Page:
Yahoo Sharpens Its Flickr iOS App With Enhanced Filters, More Camera Tools; Makes Pro Tools Free

new flickr

Yahoo has just released a significant new update for its Flickr photo app for iOS, a further sign of how it wants to be not just where you go to store and view pictures, but where you create them as well. Today, to keep up with the Instagram-led field of mobile photography, it’s adding a number of new filter features and new camera tools — perhaps (?) a direct result of its recent acquisition of GhostBird. And, in its bid to bring in more hardcore photography enthusiasts, it’s also dropping the paywall on some of its pro features, bringing the app in line with Yahoo’s decision in May to drop its old Flickr Pro pricing tiers and instead offer paid tiers for those who want to skip ads or have significantly more storage space.

It doesn’t look right now like the update has extended to Android; we’ll keep checking.

The new filter enhancements are a sign of how Yahoo wants to keep up with the times and the craze among mobile photography users to quickly enhance their creations with the touch of a single button, replacing standalone cameras and arguably go several steps further in what the average user can do to take a beautiful shot.

And indeed, here Yahoo is also trying to go one step further. In addition to new filters, Yahoo is offering “live” filters so that you can use them as a lens while photographing. You can also create custom filters on the app. In addition to the camera tools that include grids, pinch to zoom, focus lock and a better ability to manage exposure points, this points to how Yahoo wants this also to replace the role played by apps like Camera+ and Snapseed for avid users.

Something else worth pointing out: If you were familiar with the apps that GhostBird was producing before it was acquired and shut down by Yahoo, you can see that there is a direct link between what is being presented here in the Flickr app and what GhostBird itself had developed as a standalone company. If it’s the case that this is actually a product of that acquisition, announced in June 2013, this is another sign (if one were needed) of how Yahoo, under Mayer, continues to push itself to work at a much faster pace to improve its products and release updates to show for it. (In the past Aviary handled filter technology for Flickr, we understand.)

(The recent, excellent “unauthorized biography” of Mayer and Yahoo in Business Insider gave a vivid example of how that drive was also behind launches like the Yahoo’s updated Mail app.)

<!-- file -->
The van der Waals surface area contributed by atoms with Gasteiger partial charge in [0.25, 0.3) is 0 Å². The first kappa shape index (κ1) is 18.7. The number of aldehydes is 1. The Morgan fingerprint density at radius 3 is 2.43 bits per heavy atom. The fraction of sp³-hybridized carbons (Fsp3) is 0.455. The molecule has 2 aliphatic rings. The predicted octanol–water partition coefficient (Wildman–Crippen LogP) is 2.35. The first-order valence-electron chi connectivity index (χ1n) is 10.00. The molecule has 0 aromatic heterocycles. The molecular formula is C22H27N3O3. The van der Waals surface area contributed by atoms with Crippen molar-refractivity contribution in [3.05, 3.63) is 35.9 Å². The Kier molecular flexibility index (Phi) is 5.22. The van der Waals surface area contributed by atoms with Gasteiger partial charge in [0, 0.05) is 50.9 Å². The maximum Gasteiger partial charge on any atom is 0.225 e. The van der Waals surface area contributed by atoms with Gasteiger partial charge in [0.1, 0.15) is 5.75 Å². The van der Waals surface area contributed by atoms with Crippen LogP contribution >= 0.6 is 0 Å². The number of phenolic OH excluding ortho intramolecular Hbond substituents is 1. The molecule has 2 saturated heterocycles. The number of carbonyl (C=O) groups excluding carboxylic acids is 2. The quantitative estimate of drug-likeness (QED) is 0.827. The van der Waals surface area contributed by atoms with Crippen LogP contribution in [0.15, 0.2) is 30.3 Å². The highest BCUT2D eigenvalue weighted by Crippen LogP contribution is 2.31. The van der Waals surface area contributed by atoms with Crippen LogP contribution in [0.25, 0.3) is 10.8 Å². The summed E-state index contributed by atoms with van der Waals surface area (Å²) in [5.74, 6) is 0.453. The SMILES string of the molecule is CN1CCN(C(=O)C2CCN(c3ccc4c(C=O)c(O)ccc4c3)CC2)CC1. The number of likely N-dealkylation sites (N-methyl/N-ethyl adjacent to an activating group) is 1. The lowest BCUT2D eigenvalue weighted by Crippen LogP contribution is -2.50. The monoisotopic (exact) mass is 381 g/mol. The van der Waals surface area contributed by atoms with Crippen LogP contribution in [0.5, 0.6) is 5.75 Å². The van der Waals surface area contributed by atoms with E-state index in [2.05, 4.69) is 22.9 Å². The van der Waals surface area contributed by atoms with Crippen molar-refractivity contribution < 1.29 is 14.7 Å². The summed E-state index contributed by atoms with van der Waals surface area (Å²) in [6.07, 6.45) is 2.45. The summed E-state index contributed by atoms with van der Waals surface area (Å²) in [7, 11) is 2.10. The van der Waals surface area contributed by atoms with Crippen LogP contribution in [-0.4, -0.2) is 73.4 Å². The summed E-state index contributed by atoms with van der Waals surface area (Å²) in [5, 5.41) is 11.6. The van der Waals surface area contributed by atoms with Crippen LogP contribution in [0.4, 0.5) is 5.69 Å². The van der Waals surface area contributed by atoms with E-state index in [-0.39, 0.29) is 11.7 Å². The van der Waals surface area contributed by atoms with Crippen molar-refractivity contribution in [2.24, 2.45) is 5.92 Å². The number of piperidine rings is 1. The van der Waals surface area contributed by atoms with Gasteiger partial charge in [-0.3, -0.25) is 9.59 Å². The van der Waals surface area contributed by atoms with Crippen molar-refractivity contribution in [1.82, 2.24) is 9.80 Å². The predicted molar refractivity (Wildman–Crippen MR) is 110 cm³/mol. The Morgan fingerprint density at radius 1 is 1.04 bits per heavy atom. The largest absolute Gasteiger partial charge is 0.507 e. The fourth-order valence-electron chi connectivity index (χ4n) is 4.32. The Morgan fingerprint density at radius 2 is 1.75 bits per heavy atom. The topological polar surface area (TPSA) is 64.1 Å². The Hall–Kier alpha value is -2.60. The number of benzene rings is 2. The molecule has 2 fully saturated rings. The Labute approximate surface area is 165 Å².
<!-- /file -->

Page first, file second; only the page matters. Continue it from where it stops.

It comes at the same time that Instagram is also adding more features for pro-users who want to add that extra level of effort to make their pictures perfect.

On the subject of pro users, to bring more people on to the Flickr platform, Yahoo has been lowering the paywall for premium features online, and that’s now extending to the mobile site too. Today, photo enhancing features, cropping, sharpening, adjusting color and use levels, as well as vignettes are all among the features that become free.

The overall working of the app also now has animated transitions, Yahoo says, adding to the general slick nature.

All in all, considering that Flickr was such an early and big mover in the online photo space, it had a lot of catching up to do. This is already the seventh update to the app (some have been really more for bug fixes that major updates) since it was relaunched as a version 2 in December last year, as one of the key moves in CEO Marissa Mayer’s bid to sort out Yahoo’s dismal standing in mobile.

flickr updateUpdate: I’ve now downloaded the update and have been playing around with it. And I’d say that while it’s an interesting set of enhancements, there is probably more work to be done. On the filters, the “live” option is good but the filter tabs are so big that they actually get in the way of seeing the image on the screen. I’m also not convinced the contrasts among the filters is strong enough, although I suppose I can use the custom option to create my own. It would be interesting to see if Yahoo opens that option up for users to share custom filters, or even sell them.

The new app doesn’t have an auto-straightening feature the way that Instagram has now incorporated into its latest version, but it does have an easy enough feature to do this yourself in the editing tools.

crooked straight